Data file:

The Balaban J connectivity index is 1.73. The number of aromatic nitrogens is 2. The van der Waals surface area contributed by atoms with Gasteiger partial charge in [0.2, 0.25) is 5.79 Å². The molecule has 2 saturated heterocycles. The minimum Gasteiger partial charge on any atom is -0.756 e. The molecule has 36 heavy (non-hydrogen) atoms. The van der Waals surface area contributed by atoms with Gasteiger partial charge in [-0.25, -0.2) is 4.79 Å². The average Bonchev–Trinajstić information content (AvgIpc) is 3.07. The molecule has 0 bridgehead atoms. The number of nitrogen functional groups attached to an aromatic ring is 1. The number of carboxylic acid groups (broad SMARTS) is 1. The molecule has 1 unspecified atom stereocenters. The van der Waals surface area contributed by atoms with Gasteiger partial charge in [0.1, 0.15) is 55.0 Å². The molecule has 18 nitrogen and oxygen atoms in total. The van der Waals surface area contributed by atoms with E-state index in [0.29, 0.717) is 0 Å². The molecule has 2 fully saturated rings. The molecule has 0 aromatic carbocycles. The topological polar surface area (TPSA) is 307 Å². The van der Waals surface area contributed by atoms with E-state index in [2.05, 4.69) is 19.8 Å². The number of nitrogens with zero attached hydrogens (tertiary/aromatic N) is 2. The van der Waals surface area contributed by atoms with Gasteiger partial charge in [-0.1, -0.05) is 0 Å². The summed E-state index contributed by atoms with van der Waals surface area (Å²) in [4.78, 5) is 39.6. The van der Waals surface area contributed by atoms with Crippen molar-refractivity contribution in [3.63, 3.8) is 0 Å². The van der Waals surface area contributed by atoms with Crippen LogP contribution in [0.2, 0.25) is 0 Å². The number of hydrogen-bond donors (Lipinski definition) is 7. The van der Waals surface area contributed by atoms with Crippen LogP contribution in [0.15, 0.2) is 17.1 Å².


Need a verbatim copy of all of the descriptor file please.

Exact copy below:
The Balaban J connectivity index is 1.73. The number of aromatic nitrogens is 2. The van der Waals surface area contributed by atoms with Gasteiger partial charge in [0.2, 0.25) is 5.79 Å². The molecule has 2 saturated heterocycles. The minimum Gasteiger partial charge on any atom is -0.756 e. The molecule has 36 heavy (non-hydrogen) atoms. The van der Waals surface area contributed by atoms with Gasteiger partial charge in [-0.25, -0.2) is 4.79 Å². The average Bonchev–Trinajstić information content (AvgIpc) is 3.07. The molecule has 0 bridgehead atoms. The number of nitrogen functional groups attached to an aromatic ring is 1. The number of carboxylic acid groups (broad SMARTS) is 1. The molecule has 1 unspecified atom stereocenters. The van der Waals surface area contributed by atoms with Gasteiger partial charge in [0.1, 0.15) is 55.0 Å². The molecule has 18 nitrogen and oxygen atoms in total. The van der Waals surface area contributed by atoms with E-state index in [0.29, 0.717) is 0 Å². The molecule has 2 fully saturated rings. The molecule has 0 aromatic carbocycles. The topological polar surface area (TPSA) is 307 Å². The van der Waals surface area contributed by atoms with E-state index in [2.05, 4.69) is 19.8 Å². The number of nitrogens with zero attached hydrogens (tertiary/aromatic N) is 2. The van der Waals surface area contributed by atoms with Gasteiger partial charge in [-0.1, -0.05) is 0 Å². The summed E-state index contributed by atoms with van der Waals surface area (Å²) in [4.78, 5) is 39.6. The van der Waals surface area contributed by atoms with Crippen molar-refractivity contribution in [3.63, 3.8) is 0 Å². The van der Waals surface area contributed by atoms with Crippen LogP contribution in [0.2, 0.25) is 0 Å². The number of hydrogen-bond donors (Lipinski definition) is 7. The van der Waals surface area contributed by atoms with Crippen LogP contribution in [0.15, 0.2) is 17.1 Å².